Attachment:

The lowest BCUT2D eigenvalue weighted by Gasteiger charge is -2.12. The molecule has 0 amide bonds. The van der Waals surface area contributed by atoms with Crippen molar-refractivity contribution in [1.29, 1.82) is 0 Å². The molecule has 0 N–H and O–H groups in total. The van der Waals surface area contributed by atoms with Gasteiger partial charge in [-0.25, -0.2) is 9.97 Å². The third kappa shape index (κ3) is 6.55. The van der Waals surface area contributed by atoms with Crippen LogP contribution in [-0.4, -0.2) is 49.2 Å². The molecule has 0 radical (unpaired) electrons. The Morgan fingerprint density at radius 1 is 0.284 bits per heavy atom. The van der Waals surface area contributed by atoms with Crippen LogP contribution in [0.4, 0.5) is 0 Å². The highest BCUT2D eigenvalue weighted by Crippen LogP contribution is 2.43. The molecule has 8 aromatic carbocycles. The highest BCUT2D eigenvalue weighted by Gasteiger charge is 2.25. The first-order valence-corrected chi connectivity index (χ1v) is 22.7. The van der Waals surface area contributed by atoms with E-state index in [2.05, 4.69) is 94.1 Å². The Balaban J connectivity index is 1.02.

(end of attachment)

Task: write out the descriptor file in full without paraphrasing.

The lowest BCUT2D eigenvalue weighted by Gasteiger charge is -2.12. The molecule has 0 amide bonds. The van der Waals surface area contributed by atoms with Crippen molar-refractivity contribution in [1.29, 1.82) is 0 Å². The molecule has 0 N–H and O–H groups in total. The van der Waals surface area contributed by atoms with Gasteiger partial charge in [-0.25, -0.2) is 9.97 Å². The third kappa shape index (κ3) is 6.55. The van der Waals surface area contributed by atoms with Crippen LogP contribution in [-0.4, -0.2) is 49.2 Å². The molecule has 0 radical (unpaired) electrons. The Morgan fingerprint density at radius 1 is 0.284 bits per heavy atom. The van der Waals surface area contributed by atoms with Crippen LogP contribution in [0.4, 0.5) is 0 Å². The highest BCUT2D eigenvalue weighted by Crippen LogP contribution is 2.43. The molecule has 8 aromatic carbocycles. The highest BCUT2D eigenvalue weighted by Gasteiger charge is 2.25. The first-order valence-corrected chi connectivity index (χ1v) is 22.7. The van der Waals surface area contributed by atoms with E-state index in [2.05, 4.69) is 94.1 Å². The Balaban J connectivity index is 1.02.